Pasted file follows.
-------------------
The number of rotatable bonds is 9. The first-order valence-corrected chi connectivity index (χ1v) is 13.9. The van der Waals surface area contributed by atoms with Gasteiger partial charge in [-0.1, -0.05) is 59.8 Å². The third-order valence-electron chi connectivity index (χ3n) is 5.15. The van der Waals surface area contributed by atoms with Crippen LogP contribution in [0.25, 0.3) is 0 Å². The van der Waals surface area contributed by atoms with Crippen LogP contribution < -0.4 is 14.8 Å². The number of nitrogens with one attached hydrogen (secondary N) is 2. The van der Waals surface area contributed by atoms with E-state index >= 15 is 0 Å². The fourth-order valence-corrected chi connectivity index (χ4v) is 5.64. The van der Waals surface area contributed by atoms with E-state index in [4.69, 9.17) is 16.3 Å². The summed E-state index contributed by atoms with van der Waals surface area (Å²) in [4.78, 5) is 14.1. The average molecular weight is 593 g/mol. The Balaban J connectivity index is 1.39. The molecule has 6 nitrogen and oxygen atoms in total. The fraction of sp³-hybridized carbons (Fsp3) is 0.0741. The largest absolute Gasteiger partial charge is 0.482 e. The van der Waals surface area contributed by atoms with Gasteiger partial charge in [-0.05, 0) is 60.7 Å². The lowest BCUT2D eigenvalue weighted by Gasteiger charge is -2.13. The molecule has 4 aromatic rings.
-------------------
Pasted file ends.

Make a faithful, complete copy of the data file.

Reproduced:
The number of rotatable bonds is 9. The first-order valence-corrected chi connectivity index (χ1v) is 13.9. The van der Waals surface area contributed by atoms with Gasteiger partial charge in [-0.1, -0.05) is 59.8 Å². The third-order valence-electron chi connectivity index (χ3n) is 5.15. The van der Waals surface area contributed by atoms with Crippen LogP contribution in [0.25, 0.3) is 0 Å². The van der Waals surface area contributed by atoms with Crippen LogP contribution < -0.4 is 14.8 Å². The number of nitrogens with one attached hydrogen (secondary N) is 2. The van der Waals surface area contributed by atoms with E-state index >= 15 is 0 Å². The fourth-order valence-corrected chi connectivity index (χ4v) is 5.64. The van der Waals surface area contributed by atoms with E-state index in [4.69, 9.17) is 16.3 Å². The summed E-state index contributed by atoms with van der Waals surface area (Å²) in [4.78, 5) is 14.1. The average molecular weight is 593 g/mol. The Balaban J connectivity index is 1.39. The molecule has 6 nitrogen and oxygen atoms in total. The fraction of sp³-hybridized carbons (Fsp3) is 0.0741. The largest absolute Gasteiger partial charge is 0.482 e. The van der Waals surface area contributed by atoms with Gasteiger partial charge in [-0.05, 0) is 60.7 Å². The lowest BCUT2D eigenvalue weighted by Gasteiger charge is -2.13. The molecule has 4 aromatic rings.